Buildings that save on energy also can kill lots of birds. As many as 1 billion birds die every year from collisions with buildings in the United States. So birds and birders alike may be happy to know that LEED, the U.S. Green Building Council program, is now offering credits to builders for bird-friendly designs.
Credits are how the LEED program scores buildings. The new program, for the birds, will give credits to buildings that comply with three requirements: One for the facade, one for interior lights and one for the exterior, according to The New York Times' Green blog. There also has to be a post-construction monitoring program.
"Because birds do not perceive conventionally formulated glass as a solid barrier, they fly into it," the U.S. Green Building Council says. "They may mistake reflections as continuous space and be attracted to trees or other objects in, or visible through, a glassed-in space."
This change is due to a campaign by the American Bird Conservancy and the Bird-Safe Glass Foundation (really), building on feathered-friend guidelines already created for cities like San Francisco and Chicago. LEED is a top green design program in the U.S., and about 42,000 commercial buildings are certified.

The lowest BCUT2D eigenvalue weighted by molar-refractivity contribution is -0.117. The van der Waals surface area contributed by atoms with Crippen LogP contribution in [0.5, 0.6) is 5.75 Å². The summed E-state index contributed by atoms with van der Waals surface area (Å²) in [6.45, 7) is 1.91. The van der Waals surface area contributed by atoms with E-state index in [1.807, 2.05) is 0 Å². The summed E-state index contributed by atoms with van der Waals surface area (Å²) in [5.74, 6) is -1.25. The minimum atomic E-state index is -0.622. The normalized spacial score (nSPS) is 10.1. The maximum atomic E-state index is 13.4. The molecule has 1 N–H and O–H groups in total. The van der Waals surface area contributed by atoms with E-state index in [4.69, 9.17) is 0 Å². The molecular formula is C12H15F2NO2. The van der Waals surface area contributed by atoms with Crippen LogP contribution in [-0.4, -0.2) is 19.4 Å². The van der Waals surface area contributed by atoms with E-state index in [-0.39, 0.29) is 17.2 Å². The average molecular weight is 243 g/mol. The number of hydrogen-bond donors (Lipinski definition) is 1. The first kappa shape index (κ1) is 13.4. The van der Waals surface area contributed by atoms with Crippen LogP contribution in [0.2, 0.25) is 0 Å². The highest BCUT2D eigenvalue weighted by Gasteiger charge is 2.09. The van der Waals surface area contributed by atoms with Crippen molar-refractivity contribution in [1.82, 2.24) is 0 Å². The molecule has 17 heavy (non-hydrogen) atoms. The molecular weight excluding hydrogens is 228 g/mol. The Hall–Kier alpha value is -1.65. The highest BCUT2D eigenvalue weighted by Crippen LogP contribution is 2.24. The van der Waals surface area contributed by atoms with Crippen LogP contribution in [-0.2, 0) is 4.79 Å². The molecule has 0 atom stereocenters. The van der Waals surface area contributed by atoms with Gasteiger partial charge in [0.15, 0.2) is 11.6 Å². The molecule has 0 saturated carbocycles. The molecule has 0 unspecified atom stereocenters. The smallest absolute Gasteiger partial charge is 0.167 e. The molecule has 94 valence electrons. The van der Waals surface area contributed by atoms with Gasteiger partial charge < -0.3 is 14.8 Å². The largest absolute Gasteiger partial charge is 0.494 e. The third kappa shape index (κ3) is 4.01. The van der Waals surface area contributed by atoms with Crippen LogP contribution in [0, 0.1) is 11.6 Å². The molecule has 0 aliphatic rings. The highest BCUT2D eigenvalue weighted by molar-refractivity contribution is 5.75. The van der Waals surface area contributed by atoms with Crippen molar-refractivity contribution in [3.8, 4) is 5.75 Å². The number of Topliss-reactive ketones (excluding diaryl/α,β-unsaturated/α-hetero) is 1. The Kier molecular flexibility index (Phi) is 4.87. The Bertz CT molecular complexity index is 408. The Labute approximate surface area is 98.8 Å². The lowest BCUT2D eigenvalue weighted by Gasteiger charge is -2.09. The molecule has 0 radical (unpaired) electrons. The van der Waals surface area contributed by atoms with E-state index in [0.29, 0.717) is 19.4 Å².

"The credit emphasizes creating 'visual noise,' that birds can perceive and thereby avoid hitting glass," conservancy reps say. "This means modifying glass reflectivity, color (including UV), texture, or opacity."
You can read more about the requirements on a LEED page about the Bird Collision Deterrence credit.
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